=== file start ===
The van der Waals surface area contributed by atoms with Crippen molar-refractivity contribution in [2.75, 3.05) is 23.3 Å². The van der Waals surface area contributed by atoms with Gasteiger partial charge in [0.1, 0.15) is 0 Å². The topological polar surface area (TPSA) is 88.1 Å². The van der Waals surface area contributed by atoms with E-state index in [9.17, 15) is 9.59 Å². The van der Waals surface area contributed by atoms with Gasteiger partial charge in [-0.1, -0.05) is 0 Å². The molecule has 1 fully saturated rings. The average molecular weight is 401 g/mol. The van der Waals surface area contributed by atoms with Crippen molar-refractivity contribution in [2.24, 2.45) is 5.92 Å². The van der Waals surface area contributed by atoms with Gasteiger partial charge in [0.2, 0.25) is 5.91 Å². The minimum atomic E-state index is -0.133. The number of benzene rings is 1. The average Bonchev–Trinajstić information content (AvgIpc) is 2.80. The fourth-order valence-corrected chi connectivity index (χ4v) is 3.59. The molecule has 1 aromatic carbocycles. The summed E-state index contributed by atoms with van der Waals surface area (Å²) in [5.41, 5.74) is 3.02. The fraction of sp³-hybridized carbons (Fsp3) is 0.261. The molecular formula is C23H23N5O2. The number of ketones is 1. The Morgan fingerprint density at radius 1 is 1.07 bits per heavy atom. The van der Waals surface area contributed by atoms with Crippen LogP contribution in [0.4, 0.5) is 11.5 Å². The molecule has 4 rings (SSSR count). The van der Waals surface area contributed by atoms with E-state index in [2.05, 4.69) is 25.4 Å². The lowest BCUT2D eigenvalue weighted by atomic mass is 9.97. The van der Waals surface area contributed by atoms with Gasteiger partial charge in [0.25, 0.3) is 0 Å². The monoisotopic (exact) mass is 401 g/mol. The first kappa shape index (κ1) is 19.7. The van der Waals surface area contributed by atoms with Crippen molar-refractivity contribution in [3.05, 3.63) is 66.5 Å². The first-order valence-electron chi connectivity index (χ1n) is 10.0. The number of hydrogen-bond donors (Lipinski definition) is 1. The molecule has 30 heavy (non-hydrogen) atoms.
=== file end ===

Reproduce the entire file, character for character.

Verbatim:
The van der Waals surface area contributed by atoms with Crippen molar-refractivity contribution in [2.75, 3.05) is 23.3 Å². The van der Waals surface area contributed by atoms with Gasteiger partial charge in [0.1, 0.15) is 0 Å². The topological polar surface area (TPSA) is 88.1 Å². The van der Waals surface area contributed by atoms with E-state index in [9.17, 15) is 9.59 Å². The van der Waals surface area contributed by atoms with Gasteiger partial charge in [-0.1, -0.05) is 0 Å². The molecule has 1 fully saturated rings. The average molecular weight is 401 g/mol. The van der Waals surface area contributed by atoms with Crippen molar-refractivity contribution in [2.24, 2.45) is 5.92 Å². The van der Waals surface area contributed by atoms with Gasteiger partial charge in [0.2, 0.25) is 5.91 Å². The minimum atomic E-state index is -0.133. The number of benzene rings is 1. The average Bonchev–Trinajstić information content (AvgIpc) is 2.80. The fourth-order valence-corrected chi connectivity index (χ4v) is 3.59. The molecule has 1 aromatic carbocycles. The summed E-state index contributed by atoms with van der Waals surface area (Å²) in [5.41, 5.74) is 3.02. The fraction of sp³-hybridized carbons (Fsp3) is 0.261. The molecular formula is C23H23N5O2. The number of ketones is 1. The Morgan fingerprint density at radius 1 is 1.07 bits per heavy atom. The van der Waals surface area contributed by atoms with Crippen LogP contribution in [0.4, 0.5) is 11.5 Å². The molecule has 4 rings (SSSR count). The van der Waals surface area contributed by atoms with E-state index in [2.05, 4.69) is 25.4 Å². The lowest BCUT2D eigenvalue weighted by atomic mass is 9.97. The van der Waals surface area contributed by atoms with Gasteiger partial charge in [0.25, 0.3) is 0 Å². The monoisotopic (exact) mass is 401 g/mol. The first kappa shape index (κ1) is 19.7. The van der Waals surface area contributed by atoms with Crippen molar-refractivity contribution in [3.05, 3.63) is 66.5 Å². The first-order valence-electron chi connectivity index (χ1n) is 10.0. The number of hydrogen-bond donors (Lipinski definition) is 1. The molecule has 30 heavy (non-hydrogen) atoms.